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Thursday, December 03, 2020

An Epic Retelling: Geet Ramayan completes 60 years

As Geet Ramayan completes 60 years, a look at what made this collection of songs a milestone in light classical music.

Written by AMRUTA LAKHE | Updated: September 30, 2014 2:44:16 pm
GD Madgulkar wrote the 56 songs, which were later translated into nine languages. GD Madgulkar wrote the 56 songs, which were later translated into nine languages.

On April 1, 1955, at 8.45 am sharp, presenter Purushottam Joshi of All India Radio (AIR), Pune, announced the start of a new programme — Geet Ramayan. It was the morning after Ram Navami celebrations, with the festive mood still palpable. The weekly programme, a retelling of the Ramayana in verses, was written by GD Madgulkar and the music was composed by Sudhir Phadke. The radio series began with the song Kush Luv Ramayana Gaati, where the sons of Rama, trained by Valmiki, sing the songs of Ramayana in the latter’s court.

“Madgulkar and Phadke didn’t know it then, but with that first song, a tradition was born,” says Shridhar Phadke. Since 2005, he has been carrying his father’s legacy forward by performing the songs across the country. People would tie garlands to the radio and pray before the programme would begin. “This weekly ritual was followed for the entire year that the programme was aired,” says Shridhar.
The programme was conceptualised by Sitakant Lad, who was the then-station manager of AIR, Pune. “At that time, the Ramayana only belonged to scholars. But with Geet Ramayan, it reached the smallest shops and houses,” says Shridhar. The original writer-composer team had initially planned to release one song every week and thus, had worked on 52 songs. But the  Hindu calendar had one extra month in 1955. So, four more songs were added.

The collaboration was a first-of-its-kind project on the Indian radio. Madgulkar’s writing was simple and lucid. Yet, it retained the complexities of the epic. Most importantly, he allowed Rama the emotions and weaknesses of a common man, thus relieving him of his divine stature, says Madgulkar’s son, Anand. The music — influenced by the Natyasangeet that was popular during the time — struck a chord with the listeners. Phadke got popular artistes such as Vasantrao Deshpande, Manik Varma and Lata Mangeshkar to sing for the programme. Mangeshkar gave voice to Maj Sang Lakshmana in which Sita pleads with Laxman for help after Rama abandons her.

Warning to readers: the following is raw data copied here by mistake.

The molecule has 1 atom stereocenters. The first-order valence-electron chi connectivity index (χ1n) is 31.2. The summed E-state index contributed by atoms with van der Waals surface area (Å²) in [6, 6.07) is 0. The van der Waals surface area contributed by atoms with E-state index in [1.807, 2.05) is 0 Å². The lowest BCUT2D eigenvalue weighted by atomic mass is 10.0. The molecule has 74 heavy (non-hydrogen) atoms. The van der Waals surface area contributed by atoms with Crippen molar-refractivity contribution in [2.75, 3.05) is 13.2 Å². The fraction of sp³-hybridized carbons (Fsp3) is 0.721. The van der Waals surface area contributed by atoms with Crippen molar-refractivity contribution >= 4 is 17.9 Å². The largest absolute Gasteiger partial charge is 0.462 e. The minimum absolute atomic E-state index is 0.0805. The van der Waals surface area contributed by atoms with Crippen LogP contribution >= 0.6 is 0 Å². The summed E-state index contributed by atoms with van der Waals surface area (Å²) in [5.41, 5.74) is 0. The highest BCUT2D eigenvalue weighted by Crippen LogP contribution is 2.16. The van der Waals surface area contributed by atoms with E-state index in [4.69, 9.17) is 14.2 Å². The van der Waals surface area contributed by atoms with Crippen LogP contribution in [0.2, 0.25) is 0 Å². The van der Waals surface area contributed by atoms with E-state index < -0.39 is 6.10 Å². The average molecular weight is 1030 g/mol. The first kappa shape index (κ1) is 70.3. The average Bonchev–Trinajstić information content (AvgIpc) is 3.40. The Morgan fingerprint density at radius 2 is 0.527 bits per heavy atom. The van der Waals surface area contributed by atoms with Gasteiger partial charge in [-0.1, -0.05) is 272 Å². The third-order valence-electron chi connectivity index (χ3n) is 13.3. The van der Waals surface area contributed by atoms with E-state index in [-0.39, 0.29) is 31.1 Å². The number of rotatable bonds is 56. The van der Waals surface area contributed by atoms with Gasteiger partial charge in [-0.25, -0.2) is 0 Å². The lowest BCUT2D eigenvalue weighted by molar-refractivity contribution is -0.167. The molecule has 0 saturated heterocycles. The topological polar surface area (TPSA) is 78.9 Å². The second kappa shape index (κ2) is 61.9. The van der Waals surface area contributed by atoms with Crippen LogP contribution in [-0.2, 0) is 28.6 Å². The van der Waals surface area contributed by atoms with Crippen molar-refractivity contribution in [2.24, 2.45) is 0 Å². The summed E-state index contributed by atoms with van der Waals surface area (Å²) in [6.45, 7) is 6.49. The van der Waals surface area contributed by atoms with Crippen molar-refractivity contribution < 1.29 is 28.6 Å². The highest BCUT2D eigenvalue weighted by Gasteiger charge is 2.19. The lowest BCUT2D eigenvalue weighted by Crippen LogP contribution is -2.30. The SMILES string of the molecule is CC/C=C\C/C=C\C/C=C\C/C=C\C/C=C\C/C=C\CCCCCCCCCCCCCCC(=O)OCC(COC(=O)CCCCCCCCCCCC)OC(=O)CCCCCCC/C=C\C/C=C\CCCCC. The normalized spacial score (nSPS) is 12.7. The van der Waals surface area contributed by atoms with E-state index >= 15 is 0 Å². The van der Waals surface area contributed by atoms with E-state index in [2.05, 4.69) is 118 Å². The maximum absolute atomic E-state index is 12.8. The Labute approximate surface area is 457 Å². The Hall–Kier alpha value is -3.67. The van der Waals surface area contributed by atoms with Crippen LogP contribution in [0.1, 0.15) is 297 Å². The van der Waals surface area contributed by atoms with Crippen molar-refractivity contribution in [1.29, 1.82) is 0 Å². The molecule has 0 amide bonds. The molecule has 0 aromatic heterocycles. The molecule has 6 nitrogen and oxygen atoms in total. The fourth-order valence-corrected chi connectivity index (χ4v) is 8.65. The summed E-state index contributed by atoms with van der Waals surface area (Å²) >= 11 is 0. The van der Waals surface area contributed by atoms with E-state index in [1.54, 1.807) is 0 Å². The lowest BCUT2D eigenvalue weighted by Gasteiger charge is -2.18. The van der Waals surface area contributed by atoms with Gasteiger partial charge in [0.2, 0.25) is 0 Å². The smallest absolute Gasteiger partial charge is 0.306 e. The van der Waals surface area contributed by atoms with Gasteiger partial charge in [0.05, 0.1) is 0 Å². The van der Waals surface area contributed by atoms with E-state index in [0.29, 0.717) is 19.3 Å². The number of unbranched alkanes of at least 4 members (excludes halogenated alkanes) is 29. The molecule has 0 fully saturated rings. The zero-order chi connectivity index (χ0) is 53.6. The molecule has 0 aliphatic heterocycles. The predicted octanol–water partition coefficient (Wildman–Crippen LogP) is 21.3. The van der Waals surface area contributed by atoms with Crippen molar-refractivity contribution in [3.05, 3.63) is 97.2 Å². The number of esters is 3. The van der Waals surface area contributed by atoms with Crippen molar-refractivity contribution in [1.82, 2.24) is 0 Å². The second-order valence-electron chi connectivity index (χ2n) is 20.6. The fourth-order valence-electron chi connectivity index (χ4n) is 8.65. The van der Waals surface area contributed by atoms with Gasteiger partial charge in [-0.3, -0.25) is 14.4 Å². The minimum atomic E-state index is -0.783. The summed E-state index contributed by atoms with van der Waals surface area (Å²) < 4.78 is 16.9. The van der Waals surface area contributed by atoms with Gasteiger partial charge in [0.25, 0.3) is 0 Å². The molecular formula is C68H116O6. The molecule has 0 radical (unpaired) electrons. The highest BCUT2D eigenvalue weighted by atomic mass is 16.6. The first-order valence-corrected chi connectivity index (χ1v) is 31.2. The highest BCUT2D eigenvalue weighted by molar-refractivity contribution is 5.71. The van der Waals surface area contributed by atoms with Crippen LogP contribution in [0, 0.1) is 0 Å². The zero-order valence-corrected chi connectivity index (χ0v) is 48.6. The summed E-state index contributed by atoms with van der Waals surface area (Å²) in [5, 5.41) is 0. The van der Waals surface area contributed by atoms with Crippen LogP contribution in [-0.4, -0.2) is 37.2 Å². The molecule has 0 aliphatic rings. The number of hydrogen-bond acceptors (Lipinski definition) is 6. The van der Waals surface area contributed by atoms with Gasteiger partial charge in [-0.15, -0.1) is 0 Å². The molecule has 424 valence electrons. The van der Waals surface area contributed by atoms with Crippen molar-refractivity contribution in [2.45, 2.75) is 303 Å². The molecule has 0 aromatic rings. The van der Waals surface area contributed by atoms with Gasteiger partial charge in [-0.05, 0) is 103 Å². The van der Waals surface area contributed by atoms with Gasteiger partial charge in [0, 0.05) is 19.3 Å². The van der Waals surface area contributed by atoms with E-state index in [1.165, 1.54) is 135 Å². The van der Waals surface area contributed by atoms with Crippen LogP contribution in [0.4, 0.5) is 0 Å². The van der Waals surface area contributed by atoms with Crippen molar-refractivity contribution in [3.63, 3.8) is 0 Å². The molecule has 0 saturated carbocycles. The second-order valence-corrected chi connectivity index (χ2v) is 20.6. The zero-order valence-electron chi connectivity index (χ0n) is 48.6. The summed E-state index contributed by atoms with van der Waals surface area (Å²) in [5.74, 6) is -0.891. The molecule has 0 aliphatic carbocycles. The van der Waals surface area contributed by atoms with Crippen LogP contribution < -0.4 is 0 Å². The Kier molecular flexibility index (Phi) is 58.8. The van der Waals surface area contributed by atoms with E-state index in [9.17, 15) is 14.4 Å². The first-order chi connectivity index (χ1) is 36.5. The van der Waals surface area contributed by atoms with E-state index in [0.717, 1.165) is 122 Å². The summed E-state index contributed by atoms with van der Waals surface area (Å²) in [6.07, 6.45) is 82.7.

The show’s popularity did not wane after it went off air in 1956. “The song, Paradhin Ahe Jagati Putra Manavacha, which describes the episode in the epic where Rama asks Bharat to return to his kingdom and keep his word as he leaves for exile, was once performed before Veer Sawarkar and Vinoba Bhave. This reduced the freedom fighters to tears,” recalls Shridhar.

After 1956, recordings circulated in the form of LPs, cassettes and later as CDs. Phadke and Madgulkar performed the songs all over the country in a two-hour-long Geet Ramayan programme. In later years, the songs were translated and sung in Hindi, Bengali, Gujarati, Telugu, Sanskrit and Kannada, among other languages. A compilation of the songs was published in over nine languages, including Braille. “For the programme’s silver jubilee celebrations in 1980, the singers from these different languages came together for a week-long performance in Pune. “Babuji (Sudhir Phadke) would sing one verse in Hindi, and then a Bengali  or Sanksrit verse would follow,”  says Shridhar.

Today, Shridhar and Anand are taking steps to familiarise the youth with Geet Ramayan. Earlier this year, Madgulkar’s family launched an app to download the songs, apart from select documentation of  Geet Ramayan, available on  its website.

“We want to connect with the younger generation that has not grown up on Geet Ramayan. They will discover that these songs,
like the epic itself, are timeless,” says Anand.

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